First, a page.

September 7, 2010
Governor Arnold Schwarzenegger
California State Capitol
Sacramento, CA 95814
Dear Governor Schwarzenegger,
Consumers Union, the nonprofit publisher of Consumer Reports, urges you to sign SB 929, which bans the manufacture, distribution or sale of jewelry for children under age 7 that contains more than 0.03 percent by weight of the extremely toxic metal, cadmium. Like lead, cadmium is sometimes found in cheap children’s jewelry, particularly in products made in China. While long-term exposure to cadmium, even at low levels, can be hazardous to adults and children alike—it’s linked to kidney disease, diabetes, cardiovascular problems, osteoporosis, and cancer—children’s cadmium exposure can cause developmental problems, as well. Especially disturbing is research that suggests that children may absorb cadmium at higher rates than adults do.
In the October 2010 issue of Consumer Reports, more than 30 children’s and household products were tested for both lead and cadmium, and unacceptable levels of both were found. Consumers Union has urged the Consumer Product Safety Commission to establish limits for cadmium in products intended for children. But in the absence of clear federal cadmium standards, California should be a leader in banning the use of cadmium in cheap metal jewelry for children, as the toxic metal rubs off on kids’ hands and can be ingested when they put jewelry in their mouths.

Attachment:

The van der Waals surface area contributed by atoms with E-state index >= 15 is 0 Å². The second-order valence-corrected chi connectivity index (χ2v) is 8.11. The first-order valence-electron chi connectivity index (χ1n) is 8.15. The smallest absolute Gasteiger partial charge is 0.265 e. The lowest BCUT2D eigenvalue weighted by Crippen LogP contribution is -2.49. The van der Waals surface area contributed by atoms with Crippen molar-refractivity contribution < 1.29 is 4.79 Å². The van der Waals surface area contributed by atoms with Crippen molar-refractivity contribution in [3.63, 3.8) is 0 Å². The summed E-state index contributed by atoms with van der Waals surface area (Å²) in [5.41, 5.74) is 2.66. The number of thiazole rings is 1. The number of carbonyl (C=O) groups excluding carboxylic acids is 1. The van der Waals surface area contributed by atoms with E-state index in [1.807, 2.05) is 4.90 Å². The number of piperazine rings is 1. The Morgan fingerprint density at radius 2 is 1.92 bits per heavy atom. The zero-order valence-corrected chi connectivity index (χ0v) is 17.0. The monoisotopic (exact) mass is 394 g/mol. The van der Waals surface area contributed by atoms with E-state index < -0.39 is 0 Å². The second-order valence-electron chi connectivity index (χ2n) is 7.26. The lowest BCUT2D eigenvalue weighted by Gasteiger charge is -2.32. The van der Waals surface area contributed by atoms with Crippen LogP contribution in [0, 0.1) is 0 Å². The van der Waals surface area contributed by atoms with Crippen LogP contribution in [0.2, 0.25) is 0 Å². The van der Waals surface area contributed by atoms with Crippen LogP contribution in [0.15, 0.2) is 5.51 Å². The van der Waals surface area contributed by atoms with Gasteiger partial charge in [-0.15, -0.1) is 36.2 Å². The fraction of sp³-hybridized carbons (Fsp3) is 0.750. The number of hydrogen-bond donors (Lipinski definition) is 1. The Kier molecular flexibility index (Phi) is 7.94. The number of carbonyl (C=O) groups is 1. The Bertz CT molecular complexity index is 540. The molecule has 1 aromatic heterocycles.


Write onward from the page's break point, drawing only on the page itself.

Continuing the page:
An Associated Press investigation published earlier this year found that some children’s jewelry was made almost entirely of the heavy metal, and that some Chinese manufacturers have been using cadmium as a substitute for lead. Last year, the federal government placed limits on lead in children’s products to no more than 300 parts per million (ppm). As part of mandatory toy safety standards, cadmium used in surface coating should not exceed 75 ppm if soluble in acid. No such limits are in place for cadmium in children’s jewelry.
CPSC Chairman Inez Tenenbaum says her agency is making efforts to stop the replacement of lead with cadmium in children’s products imported from China. Walmart and some other retailers have recently pulled from store shelves the products identified in the Associated Press investigation. In the meantime, Tenenbaum has this to say to parents and caregivers:
The key message that I want parents to know is: We will act to protect young children—but take the metal jewelry away from children who will swallow, suck or chew on it while our work continues. Do not allow young children to be given or to play with cheap metal jewelry, especially when they are unsupervised.
A ban on cadmium in cheap children’s jewelry could not be timelier or more needed to protect children from the undisputed developmental and other dangers of such exposure. We urge you to sign SB 929 into law, and we thank you in advance for your leadership.
Elisa Odabashian, Director
West Coast Office
Cc: Senator Fran Pavley